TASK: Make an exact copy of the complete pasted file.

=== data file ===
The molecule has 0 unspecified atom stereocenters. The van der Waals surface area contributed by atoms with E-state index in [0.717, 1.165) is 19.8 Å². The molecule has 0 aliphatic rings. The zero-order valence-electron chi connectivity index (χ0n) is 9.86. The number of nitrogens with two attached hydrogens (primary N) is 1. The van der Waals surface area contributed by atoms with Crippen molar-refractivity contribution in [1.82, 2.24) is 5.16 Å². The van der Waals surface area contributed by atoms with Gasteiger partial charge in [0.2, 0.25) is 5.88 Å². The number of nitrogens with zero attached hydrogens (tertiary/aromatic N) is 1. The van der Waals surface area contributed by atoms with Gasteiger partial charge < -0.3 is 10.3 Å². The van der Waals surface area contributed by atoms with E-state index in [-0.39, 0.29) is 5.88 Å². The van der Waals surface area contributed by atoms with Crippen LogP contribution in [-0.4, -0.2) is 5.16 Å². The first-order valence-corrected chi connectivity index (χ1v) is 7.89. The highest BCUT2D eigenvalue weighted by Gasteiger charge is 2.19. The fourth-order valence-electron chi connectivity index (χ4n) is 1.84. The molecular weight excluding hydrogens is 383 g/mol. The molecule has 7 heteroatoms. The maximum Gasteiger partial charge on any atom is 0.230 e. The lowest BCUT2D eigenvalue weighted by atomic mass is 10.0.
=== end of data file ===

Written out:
The molecule has 0 unspecified atom stereocenters. The van der Waals surface area contributed by atoms with E-state index in [0.717, 1.165) is 19.8 Å². The molecule has 0 aliphatic rings. The zero-order valence-electron chi connectivity index (χ0n) is 9.86. The number of nitrogens with two attached hydrogens (primary N) is 1. The van der Waals surface area contributed by atoms with Crippen molar-refractivity contribution in [1.82, 2.24) is 5.16 Å². The van der Waals surface area contributed by atoms with Gasteiger partial charge in [0.2, 0.25) is 5.88 Å². The number of nitrogens with zero attached hydrogens (tertiary/aromatic N) is 1. The van der Waals surface area contributed by atoms with Gasteiger partial charge < -0.3 is 10.3 Å². The van der Waals surface area contributed by atoms with E-state index in [-0.39, 0.29) is 5.88 Å². The van der Waals surface area contributed by atoms with Crippen LogP contribution in [-0.4, -0.2) is 5.16 Å². The first-order valence-corrected chi connectivity index (χ1v) is 7.89. The highest BCUT2D eigenvalue weighted by Gasteiger charge is 2.19. The fourth-order valence-electron chi connectivity index (χ4n) is 1.84. The molecular weight excluding hydrogens is 383 g/mol. The molecule has 7 heteroatoms. The maximum Gasteiger partial charge on any atom is 0.230 e. The lowest BCUT2D eigenvalue weighted by atomic mass is 10.0.